ASF detected in pork products in Australia

African swine fever (ASF) has been found in six pork products se Australia seized at Australian airports and mail processing centres

A total of 152 pork products were tested by Department of Agriculture and Water Resources’ over two weeks and the virus was found in six of them. The Department said the increased border activities, including the testing, were a response to the recent global spread of the virus.

Lyn O’Connell, the department’s head of biosecurity, said the department remained committed to keeping Australia’s $60 billion agricultural industries free from the disease.

“Bringing banned products to Australia puts our environment, industries and animal health at risk,” she said. “The detection of the virus in seized products at the border does not change Australia’s African swine fever free status.

“The test results do however reinforce the importance of continued compliance with Australia’s strict biosecurity requirements.

“African swine fever is not present in Australia. If introduced it would have a significant impact on pig health and production, and contribute to wider economic impacts caused by a loss of access to overseas markets for our pork products.”

She urged people visiting or returning to Australia from countries where this disease is present need to pay particular attention to biosecurity requirements and not bring banned product with them.

“If travellers are carrying foods, plant material or animal products in their luggage they must declare them on their incoming passenger card. Before making online purchases, check what can and cannot be mailed to Australia. Pork products cannot be brought into Australia except under specific import conditions.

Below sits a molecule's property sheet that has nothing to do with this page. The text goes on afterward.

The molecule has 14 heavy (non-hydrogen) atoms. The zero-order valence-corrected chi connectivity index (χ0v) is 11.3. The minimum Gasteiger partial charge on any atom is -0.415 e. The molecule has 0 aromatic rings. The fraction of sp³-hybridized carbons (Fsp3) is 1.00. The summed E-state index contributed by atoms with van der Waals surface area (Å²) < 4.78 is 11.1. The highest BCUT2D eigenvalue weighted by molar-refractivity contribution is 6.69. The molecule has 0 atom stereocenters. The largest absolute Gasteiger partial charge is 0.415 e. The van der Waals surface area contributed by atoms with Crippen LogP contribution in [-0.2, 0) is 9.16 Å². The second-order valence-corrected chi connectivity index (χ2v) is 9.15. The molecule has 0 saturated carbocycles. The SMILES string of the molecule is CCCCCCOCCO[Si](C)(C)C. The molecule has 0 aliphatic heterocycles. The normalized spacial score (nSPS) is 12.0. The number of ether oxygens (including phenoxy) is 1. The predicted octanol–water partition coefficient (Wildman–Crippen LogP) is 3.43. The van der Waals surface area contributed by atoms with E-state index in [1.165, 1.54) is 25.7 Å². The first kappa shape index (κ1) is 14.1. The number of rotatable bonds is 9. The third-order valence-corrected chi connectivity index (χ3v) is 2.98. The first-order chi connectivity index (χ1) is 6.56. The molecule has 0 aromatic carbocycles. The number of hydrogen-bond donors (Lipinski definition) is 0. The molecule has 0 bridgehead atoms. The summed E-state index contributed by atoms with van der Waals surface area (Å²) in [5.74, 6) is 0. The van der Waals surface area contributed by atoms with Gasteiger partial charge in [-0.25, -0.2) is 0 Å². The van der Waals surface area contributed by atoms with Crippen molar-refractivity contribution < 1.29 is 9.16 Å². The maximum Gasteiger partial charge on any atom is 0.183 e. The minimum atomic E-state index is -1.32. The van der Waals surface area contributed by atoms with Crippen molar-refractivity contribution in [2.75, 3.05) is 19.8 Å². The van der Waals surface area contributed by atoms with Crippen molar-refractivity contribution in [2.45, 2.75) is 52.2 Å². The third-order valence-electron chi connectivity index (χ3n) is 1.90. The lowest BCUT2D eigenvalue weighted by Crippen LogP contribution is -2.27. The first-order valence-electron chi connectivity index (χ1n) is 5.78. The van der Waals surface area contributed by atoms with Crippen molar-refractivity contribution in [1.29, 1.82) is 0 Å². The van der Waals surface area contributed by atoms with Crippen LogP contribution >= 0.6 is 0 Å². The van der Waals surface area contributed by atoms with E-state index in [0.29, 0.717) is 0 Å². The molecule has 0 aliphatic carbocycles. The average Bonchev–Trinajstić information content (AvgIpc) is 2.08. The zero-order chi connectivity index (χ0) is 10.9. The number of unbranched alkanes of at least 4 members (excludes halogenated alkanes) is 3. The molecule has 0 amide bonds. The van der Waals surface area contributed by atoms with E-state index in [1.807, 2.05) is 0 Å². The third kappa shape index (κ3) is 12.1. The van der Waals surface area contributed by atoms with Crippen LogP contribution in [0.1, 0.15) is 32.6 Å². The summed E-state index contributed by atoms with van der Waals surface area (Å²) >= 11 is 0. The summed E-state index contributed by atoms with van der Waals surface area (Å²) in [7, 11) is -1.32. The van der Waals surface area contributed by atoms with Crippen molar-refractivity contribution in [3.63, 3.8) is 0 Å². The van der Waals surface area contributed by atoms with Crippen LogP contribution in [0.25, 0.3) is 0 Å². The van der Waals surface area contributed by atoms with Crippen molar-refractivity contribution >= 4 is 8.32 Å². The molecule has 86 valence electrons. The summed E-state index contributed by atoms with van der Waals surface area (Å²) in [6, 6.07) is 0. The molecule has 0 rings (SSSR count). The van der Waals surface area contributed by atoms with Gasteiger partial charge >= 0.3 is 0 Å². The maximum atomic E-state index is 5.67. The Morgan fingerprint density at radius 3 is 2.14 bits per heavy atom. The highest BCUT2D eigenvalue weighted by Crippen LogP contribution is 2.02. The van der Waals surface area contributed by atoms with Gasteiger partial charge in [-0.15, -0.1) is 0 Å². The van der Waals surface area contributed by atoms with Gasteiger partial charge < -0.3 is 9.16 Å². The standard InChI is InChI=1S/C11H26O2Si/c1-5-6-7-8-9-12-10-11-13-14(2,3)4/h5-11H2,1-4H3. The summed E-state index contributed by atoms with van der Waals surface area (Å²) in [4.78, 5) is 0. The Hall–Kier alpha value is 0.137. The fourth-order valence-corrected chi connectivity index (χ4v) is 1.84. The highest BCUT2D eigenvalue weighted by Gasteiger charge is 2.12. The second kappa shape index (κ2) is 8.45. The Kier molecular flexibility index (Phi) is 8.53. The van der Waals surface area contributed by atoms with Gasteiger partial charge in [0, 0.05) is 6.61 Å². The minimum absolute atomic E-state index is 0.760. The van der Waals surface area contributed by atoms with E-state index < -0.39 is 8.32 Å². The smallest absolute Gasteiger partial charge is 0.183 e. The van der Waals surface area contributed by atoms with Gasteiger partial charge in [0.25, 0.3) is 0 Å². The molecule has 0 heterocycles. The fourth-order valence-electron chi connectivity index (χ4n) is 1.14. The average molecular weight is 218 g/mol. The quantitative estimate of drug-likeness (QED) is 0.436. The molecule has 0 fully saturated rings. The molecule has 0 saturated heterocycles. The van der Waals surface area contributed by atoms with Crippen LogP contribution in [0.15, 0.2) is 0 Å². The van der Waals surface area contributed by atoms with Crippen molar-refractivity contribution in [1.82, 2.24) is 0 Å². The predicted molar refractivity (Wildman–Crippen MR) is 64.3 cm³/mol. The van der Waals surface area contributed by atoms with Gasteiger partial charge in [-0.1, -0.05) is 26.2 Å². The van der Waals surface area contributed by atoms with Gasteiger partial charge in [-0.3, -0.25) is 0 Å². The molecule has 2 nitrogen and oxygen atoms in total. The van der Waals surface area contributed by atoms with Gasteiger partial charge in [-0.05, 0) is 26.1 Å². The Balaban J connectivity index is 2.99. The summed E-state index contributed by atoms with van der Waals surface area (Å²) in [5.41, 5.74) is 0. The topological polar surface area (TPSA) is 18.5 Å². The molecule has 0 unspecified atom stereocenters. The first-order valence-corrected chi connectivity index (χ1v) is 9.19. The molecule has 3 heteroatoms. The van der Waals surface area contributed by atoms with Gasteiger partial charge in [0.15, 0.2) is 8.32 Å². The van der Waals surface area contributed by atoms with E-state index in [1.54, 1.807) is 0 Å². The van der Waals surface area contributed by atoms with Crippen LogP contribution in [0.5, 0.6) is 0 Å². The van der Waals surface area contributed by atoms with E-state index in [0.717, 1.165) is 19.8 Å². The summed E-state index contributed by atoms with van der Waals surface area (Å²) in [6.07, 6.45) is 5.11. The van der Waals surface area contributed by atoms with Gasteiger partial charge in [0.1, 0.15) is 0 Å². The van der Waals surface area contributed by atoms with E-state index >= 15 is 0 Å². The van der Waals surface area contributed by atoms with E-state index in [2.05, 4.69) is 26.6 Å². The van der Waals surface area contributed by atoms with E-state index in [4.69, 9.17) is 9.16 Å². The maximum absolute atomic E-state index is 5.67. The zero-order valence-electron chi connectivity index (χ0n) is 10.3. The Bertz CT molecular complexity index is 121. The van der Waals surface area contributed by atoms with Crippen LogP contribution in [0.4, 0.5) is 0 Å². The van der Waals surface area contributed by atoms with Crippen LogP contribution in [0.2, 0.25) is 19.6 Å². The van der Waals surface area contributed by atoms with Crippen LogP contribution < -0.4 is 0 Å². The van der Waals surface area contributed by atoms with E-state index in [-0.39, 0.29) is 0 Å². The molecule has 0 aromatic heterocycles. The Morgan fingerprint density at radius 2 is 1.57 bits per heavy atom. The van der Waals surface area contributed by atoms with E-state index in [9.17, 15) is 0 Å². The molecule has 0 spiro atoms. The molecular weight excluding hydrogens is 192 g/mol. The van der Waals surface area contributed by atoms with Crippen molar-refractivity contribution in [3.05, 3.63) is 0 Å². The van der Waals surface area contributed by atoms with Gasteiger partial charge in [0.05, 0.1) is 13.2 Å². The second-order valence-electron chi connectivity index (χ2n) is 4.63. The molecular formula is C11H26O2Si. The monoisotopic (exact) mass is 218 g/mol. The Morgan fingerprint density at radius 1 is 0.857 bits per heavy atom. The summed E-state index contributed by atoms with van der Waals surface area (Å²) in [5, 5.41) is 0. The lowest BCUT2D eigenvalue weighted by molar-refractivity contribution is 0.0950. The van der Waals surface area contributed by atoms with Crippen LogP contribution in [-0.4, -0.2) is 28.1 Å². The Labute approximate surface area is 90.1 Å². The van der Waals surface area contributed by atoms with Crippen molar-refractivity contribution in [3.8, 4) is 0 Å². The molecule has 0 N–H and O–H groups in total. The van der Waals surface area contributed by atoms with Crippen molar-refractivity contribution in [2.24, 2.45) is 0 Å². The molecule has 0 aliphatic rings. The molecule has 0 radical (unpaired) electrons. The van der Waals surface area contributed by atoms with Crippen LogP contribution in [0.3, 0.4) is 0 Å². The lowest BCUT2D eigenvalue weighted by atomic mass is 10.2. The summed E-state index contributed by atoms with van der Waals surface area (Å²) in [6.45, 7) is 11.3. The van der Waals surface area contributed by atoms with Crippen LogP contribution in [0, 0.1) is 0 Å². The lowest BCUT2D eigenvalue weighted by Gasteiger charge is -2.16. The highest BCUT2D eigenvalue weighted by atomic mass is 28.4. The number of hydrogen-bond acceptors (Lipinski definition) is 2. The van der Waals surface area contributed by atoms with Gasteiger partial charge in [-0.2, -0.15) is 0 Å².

“If you are unsure of an item, declare it, or don’t bring it at all.”

Australian Pork Limited welcomed the fact the virus had been detected before it got any further, but said the seizure was another warning for the industry. “On behalf of Australia’s 2500 pig farmers and 36,000 pork supply chain workers, I implore travellers into Australia to adhere to our laws,” APL chief executive Andrew Spencer said.

“It’s imperative that travellers do the right thing and respect Australia’s biosecurity protocols. Australia remains ASF-free and we intend to keep this destructive disease away from Australia’s pig farms.”

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About The Author

Editor of LBM titles Pig World and Farm Business and group editor of Agronomist and Arable Farmer. National Pig Association's webmaster. Previously political editor at Farmers Guardian for many years and also worked Farmers Weekly. Occasional farming media pundit. Brought up on a Leicestershire farm, now work from a shed in the garden in Oxfordshire. Big fan of Leicester City and Leicester Tigers. Occasional cricketer.